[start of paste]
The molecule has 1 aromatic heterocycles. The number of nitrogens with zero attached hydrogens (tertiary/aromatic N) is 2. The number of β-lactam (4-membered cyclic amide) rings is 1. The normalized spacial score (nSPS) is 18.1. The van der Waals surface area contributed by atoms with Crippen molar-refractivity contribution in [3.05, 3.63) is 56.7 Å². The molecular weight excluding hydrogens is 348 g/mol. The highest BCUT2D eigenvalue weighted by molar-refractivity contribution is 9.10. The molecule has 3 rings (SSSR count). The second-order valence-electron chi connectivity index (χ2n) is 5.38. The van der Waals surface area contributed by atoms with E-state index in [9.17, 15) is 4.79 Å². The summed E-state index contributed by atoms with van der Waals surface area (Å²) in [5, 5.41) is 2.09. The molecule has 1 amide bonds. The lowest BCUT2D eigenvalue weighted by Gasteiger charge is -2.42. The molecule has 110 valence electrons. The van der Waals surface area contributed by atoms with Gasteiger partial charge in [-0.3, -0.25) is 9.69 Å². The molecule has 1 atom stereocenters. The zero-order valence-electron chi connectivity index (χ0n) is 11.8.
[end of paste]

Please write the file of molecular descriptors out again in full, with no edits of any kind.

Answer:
The molecule has 1 aromatic heterocycles. The number of nitrogens with zero attached hydrogens (tertiary/aromatic N) is 2. The number of β-lactam (4-membered cyclic amide) rings is 1. The normalized spacial score (nSPS) is 18.1. The van der Waals surface area contributed by atoms with Crippen molar-refractivity contribution in [3.05, 3.63) is 56.7 Å². The molecular weight excluding hydrogens is 348 g/mol. The highest BCUT2D eigenvalue weighted by molar-refractivity contribution is 9.10. The molecule has 3 rings (SSSR count). The second-order valence-electron chi connectivity index (χ2n) is 5.38. The van der Waals surface area contributed by atoms with E-state index in [9.17, 15) is 4.79 Å². The summed E-state index contributed by atoms with van der Waals surface area (Å²) in [5, 5.41) is 2.09. The molecule has 1 amide bonds. The lowest BCUT2D eigenvalue weighted by Gasteiger charge is -2.42. The molecule has 110 valence electrons. The van der Waals surface area contributed by atoms with Gasteiger partial charge in [-0.3, -0.25) is 9.69 Å². The molecule has 1 atom stereocenters. The zero-order valence-electron chi connectivity index (χ0n) is 11.8.